For far too long, the Irish Republic has shunned any widespread commemoration of those who died in the service of the allies in the First World War, despite the fact that in the region of 200,000 Irishmen saw service in the trenches of Flanders.
A natural reticence to exalt British imperialism over Irish nationalism has produced a caustic cauldron of bile and bitterness that has lead us to ignore the courage and valour of our forefathers.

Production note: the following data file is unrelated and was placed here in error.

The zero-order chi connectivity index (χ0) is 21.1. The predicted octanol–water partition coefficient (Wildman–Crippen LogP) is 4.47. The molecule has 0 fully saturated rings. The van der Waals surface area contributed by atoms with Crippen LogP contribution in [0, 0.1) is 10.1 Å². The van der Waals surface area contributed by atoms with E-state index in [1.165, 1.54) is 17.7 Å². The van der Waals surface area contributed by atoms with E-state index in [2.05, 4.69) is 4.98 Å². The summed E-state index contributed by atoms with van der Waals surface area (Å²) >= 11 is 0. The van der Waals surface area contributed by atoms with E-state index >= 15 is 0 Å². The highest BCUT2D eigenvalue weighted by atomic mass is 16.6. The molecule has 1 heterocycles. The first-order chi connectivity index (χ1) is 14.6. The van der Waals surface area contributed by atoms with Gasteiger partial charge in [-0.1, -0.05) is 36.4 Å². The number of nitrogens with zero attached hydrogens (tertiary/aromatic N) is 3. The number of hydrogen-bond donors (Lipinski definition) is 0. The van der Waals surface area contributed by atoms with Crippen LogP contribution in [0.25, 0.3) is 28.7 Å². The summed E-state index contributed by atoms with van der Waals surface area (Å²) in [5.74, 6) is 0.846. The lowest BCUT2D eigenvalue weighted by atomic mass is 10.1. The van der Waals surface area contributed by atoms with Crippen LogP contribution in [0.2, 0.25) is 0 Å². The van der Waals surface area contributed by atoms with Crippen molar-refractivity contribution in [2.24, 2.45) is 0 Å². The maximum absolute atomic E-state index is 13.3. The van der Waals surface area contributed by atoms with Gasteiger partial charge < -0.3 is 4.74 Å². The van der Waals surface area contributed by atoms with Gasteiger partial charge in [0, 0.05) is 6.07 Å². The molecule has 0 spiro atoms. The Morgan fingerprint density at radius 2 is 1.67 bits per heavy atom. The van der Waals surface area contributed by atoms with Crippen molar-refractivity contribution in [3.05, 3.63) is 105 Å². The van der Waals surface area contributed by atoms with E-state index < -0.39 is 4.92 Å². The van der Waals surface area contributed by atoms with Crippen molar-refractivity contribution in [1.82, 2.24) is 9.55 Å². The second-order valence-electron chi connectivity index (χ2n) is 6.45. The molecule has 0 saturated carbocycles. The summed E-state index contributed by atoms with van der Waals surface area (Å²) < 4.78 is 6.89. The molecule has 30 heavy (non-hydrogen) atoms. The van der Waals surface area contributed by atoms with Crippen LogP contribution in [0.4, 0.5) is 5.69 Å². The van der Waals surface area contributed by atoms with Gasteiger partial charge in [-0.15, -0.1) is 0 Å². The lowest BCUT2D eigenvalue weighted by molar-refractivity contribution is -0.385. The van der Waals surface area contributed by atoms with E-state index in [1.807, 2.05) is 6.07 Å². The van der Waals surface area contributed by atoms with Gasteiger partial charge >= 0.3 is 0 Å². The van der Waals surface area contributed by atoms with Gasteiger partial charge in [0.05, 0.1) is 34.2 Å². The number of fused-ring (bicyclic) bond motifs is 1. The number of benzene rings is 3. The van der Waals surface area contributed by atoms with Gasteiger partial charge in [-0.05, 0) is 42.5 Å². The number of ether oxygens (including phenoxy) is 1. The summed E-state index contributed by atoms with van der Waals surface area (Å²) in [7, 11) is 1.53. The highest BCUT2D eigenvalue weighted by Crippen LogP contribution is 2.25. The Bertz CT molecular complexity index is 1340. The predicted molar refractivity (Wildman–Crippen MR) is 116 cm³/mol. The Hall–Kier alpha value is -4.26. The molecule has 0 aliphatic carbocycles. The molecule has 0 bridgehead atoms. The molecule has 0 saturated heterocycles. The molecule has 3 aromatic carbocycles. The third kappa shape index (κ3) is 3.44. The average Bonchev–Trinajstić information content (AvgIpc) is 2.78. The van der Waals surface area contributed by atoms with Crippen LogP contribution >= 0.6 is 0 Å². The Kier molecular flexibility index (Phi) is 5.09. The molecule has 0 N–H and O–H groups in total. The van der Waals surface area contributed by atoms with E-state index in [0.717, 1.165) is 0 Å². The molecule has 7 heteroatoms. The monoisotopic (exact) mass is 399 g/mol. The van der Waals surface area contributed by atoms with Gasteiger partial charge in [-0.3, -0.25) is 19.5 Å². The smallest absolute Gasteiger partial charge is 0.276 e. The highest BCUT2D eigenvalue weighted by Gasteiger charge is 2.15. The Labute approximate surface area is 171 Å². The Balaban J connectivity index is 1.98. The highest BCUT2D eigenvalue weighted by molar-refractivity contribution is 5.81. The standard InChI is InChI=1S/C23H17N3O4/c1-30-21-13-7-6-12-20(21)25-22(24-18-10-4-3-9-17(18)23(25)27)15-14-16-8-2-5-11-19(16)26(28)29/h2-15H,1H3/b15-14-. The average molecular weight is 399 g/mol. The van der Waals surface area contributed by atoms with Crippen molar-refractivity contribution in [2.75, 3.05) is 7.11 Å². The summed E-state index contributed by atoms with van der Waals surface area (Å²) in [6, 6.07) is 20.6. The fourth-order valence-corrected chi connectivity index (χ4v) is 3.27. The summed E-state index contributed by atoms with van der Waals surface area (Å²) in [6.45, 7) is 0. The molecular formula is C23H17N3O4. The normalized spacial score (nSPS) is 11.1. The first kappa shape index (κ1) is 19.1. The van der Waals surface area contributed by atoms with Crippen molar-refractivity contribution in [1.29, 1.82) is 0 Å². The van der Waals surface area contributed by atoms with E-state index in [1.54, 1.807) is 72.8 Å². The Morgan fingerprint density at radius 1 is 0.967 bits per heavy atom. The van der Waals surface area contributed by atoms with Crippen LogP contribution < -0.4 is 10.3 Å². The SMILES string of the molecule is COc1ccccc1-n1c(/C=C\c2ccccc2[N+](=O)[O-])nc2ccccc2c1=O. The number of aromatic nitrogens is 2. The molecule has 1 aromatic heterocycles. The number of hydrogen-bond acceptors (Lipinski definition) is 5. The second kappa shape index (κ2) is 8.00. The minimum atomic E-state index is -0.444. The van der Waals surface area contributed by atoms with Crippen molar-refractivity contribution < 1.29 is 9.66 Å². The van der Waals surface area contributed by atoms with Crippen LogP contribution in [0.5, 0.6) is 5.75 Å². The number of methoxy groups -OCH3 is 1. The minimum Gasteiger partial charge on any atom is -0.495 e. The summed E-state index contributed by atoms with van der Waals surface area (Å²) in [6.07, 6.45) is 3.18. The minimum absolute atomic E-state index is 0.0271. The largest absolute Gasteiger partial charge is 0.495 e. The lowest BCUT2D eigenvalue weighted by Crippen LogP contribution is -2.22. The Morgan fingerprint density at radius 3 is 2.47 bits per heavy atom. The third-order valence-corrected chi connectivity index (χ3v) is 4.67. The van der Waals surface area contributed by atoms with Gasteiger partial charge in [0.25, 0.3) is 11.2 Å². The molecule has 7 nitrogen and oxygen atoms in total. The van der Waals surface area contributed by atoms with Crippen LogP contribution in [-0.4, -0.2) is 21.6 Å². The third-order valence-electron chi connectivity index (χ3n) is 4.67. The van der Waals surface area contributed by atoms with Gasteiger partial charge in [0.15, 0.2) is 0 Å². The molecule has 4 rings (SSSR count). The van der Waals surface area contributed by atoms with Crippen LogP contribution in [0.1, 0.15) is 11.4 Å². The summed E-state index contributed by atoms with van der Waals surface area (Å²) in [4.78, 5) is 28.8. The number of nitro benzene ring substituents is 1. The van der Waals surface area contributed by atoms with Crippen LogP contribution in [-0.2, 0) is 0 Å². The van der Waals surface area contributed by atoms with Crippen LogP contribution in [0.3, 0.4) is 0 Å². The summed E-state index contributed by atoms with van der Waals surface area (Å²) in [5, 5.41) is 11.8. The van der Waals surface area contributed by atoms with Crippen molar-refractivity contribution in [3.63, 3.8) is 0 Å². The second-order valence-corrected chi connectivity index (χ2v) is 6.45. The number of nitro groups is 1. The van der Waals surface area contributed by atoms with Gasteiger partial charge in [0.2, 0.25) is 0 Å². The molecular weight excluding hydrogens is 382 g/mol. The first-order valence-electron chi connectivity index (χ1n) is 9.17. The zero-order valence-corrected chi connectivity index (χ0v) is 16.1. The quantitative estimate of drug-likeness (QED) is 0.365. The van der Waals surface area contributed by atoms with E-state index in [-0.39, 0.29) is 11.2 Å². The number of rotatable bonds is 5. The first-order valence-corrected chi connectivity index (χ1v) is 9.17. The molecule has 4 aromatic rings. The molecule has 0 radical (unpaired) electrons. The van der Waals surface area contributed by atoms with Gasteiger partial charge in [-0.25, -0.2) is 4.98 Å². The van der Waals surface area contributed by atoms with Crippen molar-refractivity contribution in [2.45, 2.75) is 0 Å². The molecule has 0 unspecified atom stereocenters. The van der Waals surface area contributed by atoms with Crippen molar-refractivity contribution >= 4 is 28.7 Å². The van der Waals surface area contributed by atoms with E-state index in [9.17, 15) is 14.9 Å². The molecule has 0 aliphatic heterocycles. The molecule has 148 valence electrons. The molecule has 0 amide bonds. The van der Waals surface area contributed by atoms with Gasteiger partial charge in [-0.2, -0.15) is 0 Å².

Next Sunday presents an opportunity to redress that balance, at least in part. The poppies that bloomed across some of the worst battlefields of Flanders have become a symbol for the blood spilled in the war.
In 1918 hostilities between Germany and the allies ended at the 11th hour of the 11th day of the 11th month. It is not too late to wear the poppy with pride.